Did You Know First Sale for Export Isn't Just for Apparel?

Blog originally posted on 18/08/2016 04:32 PM

081716-first-sale-for-export.pngFirst Sale for Export is a duty mitigation program that is designed to reduce the dutiable value of eligible products imported into the United States. Usually, an importer would pay a higher duty amount based on the value of goods purchased from what is known as the ‘second sale’. This is the transaction between the importer and the middleman (vendor) which usually includes the middleman’s markup. Through the First Sale for Export program, importers are able to declare value on the goods purchased on the ‘first sale’, or the transaction between the middleman and the factory. In declaring First Sale valuation, an importer is able to cut out the middleman markup and to minimize the amount of duty paid when importing goods into the United States.

This duty savings program is especially popular among the textile and apparel industries where commodities have excessive middle man markups and duty rates as high as 32%. With a large potential to save on duty, it logically follows that this industry makes up the majority of the goods declared under the First Sale program.

But what about the other non-apparel commodities such as knives, golf clubs, or home appliances? With such a coveted program for duty recovery, why aren’t more importers taking advantage of this duty savings program?

For starters, many importers aren’t even aware that they are a candidate for the First Sale for Export program. Generally, any Importer bringing goods into the United States using a ‘multi-tiered’ transaction model may be eligible for the First Sale. However, ideal circumstances include:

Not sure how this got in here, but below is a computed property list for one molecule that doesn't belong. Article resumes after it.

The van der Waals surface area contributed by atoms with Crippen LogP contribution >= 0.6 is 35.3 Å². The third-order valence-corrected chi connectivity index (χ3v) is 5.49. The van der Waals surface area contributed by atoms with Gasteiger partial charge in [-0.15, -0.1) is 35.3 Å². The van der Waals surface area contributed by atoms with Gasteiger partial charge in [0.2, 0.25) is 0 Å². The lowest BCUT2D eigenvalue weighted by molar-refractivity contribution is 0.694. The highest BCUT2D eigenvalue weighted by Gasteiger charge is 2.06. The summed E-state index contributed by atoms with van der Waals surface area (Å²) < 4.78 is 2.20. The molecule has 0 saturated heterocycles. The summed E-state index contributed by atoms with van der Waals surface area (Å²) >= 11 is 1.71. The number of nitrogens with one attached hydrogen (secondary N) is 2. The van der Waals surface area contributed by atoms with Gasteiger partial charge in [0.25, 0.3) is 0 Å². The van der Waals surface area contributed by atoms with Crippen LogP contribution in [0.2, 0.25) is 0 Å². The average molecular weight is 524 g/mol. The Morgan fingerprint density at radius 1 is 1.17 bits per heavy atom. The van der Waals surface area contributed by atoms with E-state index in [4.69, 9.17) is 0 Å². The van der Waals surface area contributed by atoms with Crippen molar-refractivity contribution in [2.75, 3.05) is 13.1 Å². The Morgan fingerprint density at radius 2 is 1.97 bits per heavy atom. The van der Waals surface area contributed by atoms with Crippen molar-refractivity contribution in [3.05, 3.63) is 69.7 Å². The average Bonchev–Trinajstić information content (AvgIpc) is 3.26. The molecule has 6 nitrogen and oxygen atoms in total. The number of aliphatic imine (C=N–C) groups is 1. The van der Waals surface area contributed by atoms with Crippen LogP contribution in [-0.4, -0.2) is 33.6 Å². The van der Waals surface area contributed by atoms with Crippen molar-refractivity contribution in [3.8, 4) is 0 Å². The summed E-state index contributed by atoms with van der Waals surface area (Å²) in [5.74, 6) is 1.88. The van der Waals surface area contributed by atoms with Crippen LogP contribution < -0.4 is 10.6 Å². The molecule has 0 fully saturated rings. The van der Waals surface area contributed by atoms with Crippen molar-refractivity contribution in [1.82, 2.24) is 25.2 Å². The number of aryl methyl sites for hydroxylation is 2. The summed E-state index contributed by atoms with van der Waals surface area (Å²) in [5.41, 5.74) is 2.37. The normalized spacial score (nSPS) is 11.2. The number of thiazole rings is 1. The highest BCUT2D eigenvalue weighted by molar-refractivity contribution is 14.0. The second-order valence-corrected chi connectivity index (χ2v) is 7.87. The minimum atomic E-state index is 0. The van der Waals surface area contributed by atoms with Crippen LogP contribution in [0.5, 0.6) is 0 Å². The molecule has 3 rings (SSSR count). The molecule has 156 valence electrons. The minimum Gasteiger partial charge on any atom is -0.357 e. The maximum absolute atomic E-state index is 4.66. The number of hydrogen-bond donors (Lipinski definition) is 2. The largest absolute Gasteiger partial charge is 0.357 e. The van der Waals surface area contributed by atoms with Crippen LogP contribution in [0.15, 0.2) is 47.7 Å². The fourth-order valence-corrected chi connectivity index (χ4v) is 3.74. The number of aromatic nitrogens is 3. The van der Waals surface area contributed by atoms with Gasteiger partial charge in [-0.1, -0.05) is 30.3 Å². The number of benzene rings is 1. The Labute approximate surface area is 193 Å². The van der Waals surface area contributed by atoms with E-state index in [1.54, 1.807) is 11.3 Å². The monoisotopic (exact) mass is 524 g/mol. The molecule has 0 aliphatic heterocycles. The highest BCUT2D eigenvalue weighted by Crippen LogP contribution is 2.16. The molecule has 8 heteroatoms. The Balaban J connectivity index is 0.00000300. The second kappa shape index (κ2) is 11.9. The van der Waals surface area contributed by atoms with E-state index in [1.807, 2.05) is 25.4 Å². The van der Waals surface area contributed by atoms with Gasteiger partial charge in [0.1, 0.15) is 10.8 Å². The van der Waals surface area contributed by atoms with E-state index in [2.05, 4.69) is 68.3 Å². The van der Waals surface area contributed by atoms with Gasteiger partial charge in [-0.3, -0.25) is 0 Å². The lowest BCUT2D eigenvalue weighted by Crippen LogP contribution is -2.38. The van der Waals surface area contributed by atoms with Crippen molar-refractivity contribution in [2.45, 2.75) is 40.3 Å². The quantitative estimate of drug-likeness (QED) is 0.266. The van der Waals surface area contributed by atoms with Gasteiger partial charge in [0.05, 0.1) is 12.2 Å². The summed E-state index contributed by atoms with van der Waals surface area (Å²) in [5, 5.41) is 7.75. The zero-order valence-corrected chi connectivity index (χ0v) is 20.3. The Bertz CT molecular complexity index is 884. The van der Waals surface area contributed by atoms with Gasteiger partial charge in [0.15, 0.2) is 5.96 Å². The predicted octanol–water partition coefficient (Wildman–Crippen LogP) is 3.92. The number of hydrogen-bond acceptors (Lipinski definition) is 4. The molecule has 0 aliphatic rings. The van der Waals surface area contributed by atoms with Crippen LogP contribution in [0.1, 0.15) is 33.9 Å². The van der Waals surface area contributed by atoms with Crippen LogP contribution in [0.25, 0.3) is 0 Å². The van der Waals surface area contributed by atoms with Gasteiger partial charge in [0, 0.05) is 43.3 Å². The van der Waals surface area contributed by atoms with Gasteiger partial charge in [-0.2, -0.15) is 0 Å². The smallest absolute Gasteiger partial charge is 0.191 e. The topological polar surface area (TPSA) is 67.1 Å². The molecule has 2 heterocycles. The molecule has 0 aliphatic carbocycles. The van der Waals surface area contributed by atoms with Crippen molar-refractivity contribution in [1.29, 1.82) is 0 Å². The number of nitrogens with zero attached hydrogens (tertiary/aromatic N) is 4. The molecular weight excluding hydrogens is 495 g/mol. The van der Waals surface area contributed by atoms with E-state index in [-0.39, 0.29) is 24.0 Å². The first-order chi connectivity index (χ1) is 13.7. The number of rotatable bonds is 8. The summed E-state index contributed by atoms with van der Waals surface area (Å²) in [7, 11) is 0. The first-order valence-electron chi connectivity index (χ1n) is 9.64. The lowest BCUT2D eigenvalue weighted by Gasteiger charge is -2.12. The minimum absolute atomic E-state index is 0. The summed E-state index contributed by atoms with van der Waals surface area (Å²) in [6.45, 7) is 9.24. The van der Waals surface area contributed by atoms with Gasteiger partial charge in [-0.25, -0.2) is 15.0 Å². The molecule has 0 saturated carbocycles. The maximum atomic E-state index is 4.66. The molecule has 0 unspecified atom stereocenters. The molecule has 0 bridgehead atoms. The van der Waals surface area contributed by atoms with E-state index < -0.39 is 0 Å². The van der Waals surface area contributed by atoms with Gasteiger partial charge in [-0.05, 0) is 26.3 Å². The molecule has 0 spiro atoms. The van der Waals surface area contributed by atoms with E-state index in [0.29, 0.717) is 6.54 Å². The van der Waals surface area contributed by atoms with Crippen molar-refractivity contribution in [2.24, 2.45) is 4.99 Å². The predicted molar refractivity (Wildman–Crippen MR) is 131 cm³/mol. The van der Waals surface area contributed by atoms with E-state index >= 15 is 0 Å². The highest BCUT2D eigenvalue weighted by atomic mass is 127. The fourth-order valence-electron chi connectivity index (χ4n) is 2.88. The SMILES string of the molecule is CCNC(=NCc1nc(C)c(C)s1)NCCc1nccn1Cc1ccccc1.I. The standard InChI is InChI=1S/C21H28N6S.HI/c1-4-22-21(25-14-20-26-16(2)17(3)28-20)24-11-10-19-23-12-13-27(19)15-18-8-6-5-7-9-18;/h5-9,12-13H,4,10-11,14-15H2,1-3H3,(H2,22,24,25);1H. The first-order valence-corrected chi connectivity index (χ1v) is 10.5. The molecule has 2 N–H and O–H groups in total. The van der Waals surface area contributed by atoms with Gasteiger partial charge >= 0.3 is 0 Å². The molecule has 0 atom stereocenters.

• Medium to High Duty Rates
  • Medium to High Middleman Markup
  • High FOB volumes
  • Cooperative Relationship between the Middleman and the Importer

081716-firstsalegraphic-01.pngThis is not to say that you must have all of these scenarios to be eligible for First Sale. An importer may find savings opportunities with any one or a combination of these circumstances.

Tradewin’s approach has helped non-apparel importers become successful in duty minimization through the First Sale for Export program. One case in particular, is for a Japanese importer who specializes in artisan kitchen knives. Through the First Sale for Export program, Tradewin has helped this importer recover and save thousands of dollars every month through At-Time-of-Entry, Protest, and Post-Entry Amendment filings. These types of Japanese kitchen knives represent $283 million dollars in imports during 2013, according to the International Trade Commission, which is just a small portion of the total value of kitchen knives imported every year. With an average duty rate at 5%, the kitchen knife industry is just the tip of the iceberg when it comes to potential duty savings.

Tradewin has shown that the First Sale for Export program can be successful for non-apparel commodities. Our integrated methodology lead by Tradewin’s valuation experts is designed to assure the proper application of this duty mitigation method that can otherwise be difficult to navigate.

How can Tradewin help you save? Download our whitepaper.

New Call-to-action 

Topics: Export Consulting

Blog originally posted on 18/08/2016 04:32 PM

Shelley McIlwain, Senior Manager – United States Trade Advisory Services

Written by Shelley McIlwain, Senior Manager – United States Trade Advisory Services

Shelley is a Licensed Customs professional, with greater than 20 years of experience in import compliance complemented by a tax accounting background. Shelley’s experience includes both consulting and in-house Compliance Department management. Shelley specializes in the development of processes, procedures, and tools to support import compliance, the appraisement of Import Merchandise, Preparation for Focused Assessment Audits, the development and implementation of internal audit programs, and the application and Implementation of Trusted Trader Programs. Shelley holds a Customs Brokers license and a B.S. in Accounting from the University of Oregon